I will not be able to post the PowerPoint presentation and the recording of my talk here as the files will simply be too big. I will happily send them to anybody who has contributed, if they will pay the postage via PayPal and undertake not to use the material for commercial purposes. If you are interested, please contact me directly at malcolm12hl@gmail.com with your name and mailing address.

I will be working on the presentation right up to the end of May, so please do keep the contributions coming in - everything is very much appreciated
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  #41  
Old 14-08-2011, 04:57
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Admiral Von Gerlach Admiral Von Gerlach is offline
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Default Re: Operation C April 1942: Photographs of IJN Vessels in Indian Ocean,

I translated the titles of the various films and I think this one is the one you may find interesting, it shows the bombing and sinking of a carrier:

1942年(昭和17年)4月28日

http://cgi2.nhk.or.jp/shogenarchives...seg_number=002

the japanese title is:

トリンコマリ洋上で敵空母を撃沈<凱歌高しインド洋>

and it means roughly:

Enemy aircraft carriers sunk at sea [off] Torinkomari

the accompanying text says:

Honesty, and integrity prevailed calm and composed (temper temper), Naval Air Forces cooperated, April 09 over, sea and air together again, a novel strategy has been demonstrated to be extremely solid. Crushed in one fell swoop the military value of Ceylon, ie, 与Ubeku the British fleet in the Indian Ocean [was] hit [by] the powerful residual strength of the sea eagles on the east coast naval base in Ceylon Torinkomari,as it was attacked en masse.

Surprised the enemy do not know the overwhelming strategy, as the plans overlap, the difference in forces is reflected vividly. Higa, Torinkomari this day led to the complete loss of the ability of a military base.

No. 80 001 50 t one hundred enemy aircraft lost and the carrier Hermes taken the fold, the Southern Ocean Torinkomari east, south down to one ship followed the destroyer. It is hopeless. Our air force are taking heart determined to fight, bullets hitting the target, a wreck [is] left in the Indian Ocean which have sunk deep in an instant. Hermes also issue destroyer escort, and sank Aenaku.

勝って驕らず余裕綽々(しゃくしゃく)たる海軍航空部隊は、超えて4月9日、再び海空一体、立体作戦の妙を 極度に発揮しました。すなわちセイロン島の軍事的価値を一挙に粉砕し、残存するイギリスインド洋艦隊に留め の一撃を与うべく、セイロン島東岸の軍港トリンコマリに海の荒鷲、大挙殺到。
重ねての不意打ちに敵はなす術を知らず、彼我戦力の相違はまざまざと表れ、この日トリンコマリは軍事拠点と しての能力を完全に喪失するに至りました。折から敵航空母艦ハーミス号1万8百50トンは、トリンコマリ東 南方洋上を、駆逐艦1隻を従えて南に下る。願ってもない良い獲物。我が航空部隊は勇躍(ゆうやく)戦いを挑 めば、必中の機弾は瞬時にしてこれをインド洋深く沈め去りました。ハーミス号護衛の駆逐艦も、また、あえな く撃沈。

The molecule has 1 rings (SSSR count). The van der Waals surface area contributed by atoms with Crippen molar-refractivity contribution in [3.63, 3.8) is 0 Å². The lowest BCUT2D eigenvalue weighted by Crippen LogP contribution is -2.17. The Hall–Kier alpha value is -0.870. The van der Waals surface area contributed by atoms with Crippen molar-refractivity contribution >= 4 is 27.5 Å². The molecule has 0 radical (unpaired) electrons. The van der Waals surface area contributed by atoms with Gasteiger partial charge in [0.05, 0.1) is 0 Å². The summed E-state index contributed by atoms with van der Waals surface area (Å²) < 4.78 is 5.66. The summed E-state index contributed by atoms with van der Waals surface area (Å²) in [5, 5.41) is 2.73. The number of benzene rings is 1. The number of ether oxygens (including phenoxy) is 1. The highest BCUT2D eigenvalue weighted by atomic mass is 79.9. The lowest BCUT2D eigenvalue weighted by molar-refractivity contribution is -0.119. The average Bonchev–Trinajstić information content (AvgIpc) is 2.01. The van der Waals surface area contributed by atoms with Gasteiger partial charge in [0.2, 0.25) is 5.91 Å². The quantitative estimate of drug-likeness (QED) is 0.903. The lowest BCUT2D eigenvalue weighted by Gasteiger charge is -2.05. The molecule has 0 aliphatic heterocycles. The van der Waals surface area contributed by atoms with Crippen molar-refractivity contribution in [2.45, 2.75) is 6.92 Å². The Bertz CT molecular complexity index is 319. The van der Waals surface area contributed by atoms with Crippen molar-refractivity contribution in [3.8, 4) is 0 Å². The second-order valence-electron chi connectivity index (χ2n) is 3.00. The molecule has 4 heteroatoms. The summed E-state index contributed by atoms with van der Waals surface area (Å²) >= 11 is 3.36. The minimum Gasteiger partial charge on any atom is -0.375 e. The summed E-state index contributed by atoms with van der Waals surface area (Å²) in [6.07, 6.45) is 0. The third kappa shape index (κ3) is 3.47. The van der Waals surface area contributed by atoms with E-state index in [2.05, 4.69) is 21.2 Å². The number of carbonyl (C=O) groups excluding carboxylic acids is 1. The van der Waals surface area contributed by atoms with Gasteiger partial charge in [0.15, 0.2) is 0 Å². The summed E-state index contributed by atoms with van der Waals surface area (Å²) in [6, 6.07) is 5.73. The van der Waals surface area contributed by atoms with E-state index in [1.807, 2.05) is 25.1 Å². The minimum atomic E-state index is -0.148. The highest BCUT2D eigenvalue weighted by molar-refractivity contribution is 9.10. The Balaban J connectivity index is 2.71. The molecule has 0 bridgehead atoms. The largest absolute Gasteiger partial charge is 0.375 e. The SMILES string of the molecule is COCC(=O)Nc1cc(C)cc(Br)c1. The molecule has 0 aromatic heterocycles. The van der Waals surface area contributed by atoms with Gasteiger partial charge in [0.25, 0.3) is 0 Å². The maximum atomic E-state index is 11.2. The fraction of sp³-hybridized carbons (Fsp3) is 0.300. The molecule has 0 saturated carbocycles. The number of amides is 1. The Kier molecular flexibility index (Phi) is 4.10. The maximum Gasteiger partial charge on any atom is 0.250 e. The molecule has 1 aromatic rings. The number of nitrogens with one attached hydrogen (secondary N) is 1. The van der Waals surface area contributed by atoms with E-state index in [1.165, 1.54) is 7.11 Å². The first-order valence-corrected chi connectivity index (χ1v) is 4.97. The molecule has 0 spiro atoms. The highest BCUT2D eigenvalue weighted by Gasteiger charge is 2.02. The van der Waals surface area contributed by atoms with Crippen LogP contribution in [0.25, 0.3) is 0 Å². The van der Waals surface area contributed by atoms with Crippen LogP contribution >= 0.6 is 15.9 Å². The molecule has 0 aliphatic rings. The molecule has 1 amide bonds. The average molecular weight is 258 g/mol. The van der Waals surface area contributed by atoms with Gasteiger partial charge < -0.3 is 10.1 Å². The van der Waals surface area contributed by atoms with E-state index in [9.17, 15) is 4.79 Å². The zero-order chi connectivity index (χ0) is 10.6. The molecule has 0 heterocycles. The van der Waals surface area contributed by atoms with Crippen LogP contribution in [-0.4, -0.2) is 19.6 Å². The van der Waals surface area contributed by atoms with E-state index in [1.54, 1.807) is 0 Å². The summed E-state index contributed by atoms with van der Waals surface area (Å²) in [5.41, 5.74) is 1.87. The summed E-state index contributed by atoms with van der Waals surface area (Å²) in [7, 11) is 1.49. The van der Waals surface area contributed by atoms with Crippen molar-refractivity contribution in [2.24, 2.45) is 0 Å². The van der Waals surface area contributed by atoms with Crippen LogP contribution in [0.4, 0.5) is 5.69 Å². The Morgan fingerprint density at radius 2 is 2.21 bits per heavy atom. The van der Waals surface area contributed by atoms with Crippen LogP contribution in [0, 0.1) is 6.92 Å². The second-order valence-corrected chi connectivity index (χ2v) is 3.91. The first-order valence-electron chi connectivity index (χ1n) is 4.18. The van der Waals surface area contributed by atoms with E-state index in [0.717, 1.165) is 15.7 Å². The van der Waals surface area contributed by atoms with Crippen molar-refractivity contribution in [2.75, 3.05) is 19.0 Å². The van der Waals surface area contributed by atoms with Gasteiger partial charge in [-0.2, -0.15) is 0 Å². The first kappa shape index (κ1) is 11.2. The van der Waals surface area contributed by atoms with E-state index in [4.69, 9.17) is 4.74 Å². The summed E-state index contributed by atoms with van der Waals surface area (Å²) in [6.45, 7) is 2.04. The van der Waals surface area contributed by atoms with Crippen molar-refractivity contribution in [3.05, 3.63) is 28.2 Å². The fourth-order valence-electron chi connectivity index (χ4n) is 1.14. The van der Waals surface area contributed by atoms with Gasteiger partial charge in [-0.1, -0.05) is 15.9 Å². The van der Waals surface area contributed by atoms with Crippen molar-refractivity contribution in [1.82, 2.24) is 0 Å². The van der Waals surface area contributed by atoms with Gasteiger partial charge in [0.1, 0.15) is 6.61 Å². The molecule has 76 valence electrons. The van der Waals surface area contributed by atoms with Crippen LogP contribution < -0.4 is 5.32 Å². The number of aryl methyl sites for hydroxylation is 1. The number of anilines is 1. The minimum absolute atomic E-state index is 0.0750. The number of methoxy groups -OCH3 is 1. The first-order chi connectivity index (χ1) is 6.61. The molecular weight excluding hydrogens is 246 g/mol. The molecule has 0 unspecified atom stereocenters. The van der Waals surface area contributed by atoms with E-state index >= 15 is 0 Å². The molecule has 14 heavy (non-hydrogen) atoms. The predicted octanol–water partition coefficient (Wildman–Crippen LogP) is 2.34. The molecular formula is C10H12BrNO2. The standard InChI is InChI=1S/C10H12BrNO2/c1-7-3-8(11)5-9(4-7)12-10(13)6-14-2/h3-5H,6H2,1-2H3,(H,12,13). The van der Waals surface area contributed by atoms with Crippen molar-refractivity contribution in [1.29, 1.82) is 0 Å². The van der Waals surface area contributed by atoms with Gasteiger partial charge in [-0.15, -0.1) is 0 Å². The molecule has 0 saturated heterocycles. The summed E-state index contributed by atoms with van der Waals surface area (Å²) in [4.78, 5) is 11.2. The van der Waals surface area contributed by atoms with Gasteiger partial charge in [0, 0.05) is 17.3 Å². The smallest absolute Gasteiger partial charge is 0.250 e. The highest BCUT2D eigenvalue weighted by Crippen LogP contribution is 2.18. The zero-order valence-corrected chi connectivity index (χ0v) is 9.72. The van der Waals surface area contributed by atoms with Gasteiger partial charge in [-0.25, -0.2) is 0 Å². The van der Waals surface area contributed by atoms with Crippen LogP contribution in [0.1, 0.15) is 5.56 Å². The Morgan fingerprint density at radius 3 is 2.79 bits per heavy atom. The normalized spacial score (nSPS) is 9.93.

Some of that last paragraph was hard to figure out. This was a very interesting thread and the detail was very intriguing. I have been researching the IJN activity in the Indian ocean and found films taken aboard an IJN submarine that went deep into the Indian Ocean but later than these events. This film archive is very intriguing and I will keep studying them.
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  #42  
Old 15-08-2011, 16:12
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Graham Barnes Graham Barnes is offline
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Default Re: Operation C April 1942: Photographs of IJN Vessels in Indian Ocean,

Hello,

The "discovery" of IJN sub films is not exactly new or revelatory. These were professional filmcrews dedicated by Japanese propaganda institutions to do precisely that: film IJN sub ops in the Indian Ocean for propaganda purposes. The movie had theatrical release as well; the most famous by far being 1944's "Gochin" ('Attack to Sink') supervided by Watanabe Yoshimi for Nichiei...taken, it is said, from the 4th war patrol of I-10 in 1942, and which may now be viewed on youtube. This was one of three filmcrews sent out on three different IJN sensuikan...
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  #43  
Old 16-08-2011, 19:01
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Admiral Von Gerlach Admiral Von Gerlach is offline
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Default Re: Operation C April 1942: Photographs of IJN Vessels in Indian Ocean,

It was new and interesting to me for sure. I was not speaking or trying to speak for anyone else.

I was fascinated to see the details of daily live on board the sub, including the ship shrine that was given prayers before important events, the bunk area, the daily life including meals of officers and men, that sort of detail plus the action footage was very interesting and informative for it helps understand and gives depth to the whole picture of life for the Japanese naval service and the daily lives and world view of the nation of Japan, ....which helps understand the causes and the nature of that vast conflict that affected so many and so much of our modern history. The ability of old films to help us do all of this is a remarkable gift to the historian.

I have been assisting a team in building 3D simulations of entire IJN subs of a number of classes and searching for interior layouts, deck plans, and photos of interiors has been a challenging task indeed. There is certainly some lingering in archives but it is very hard to access. The overall goal has been to create an actual simulation of a multi year campaign for the IJN submarine service that is accurate and complete as much as possible in dynamic 3D.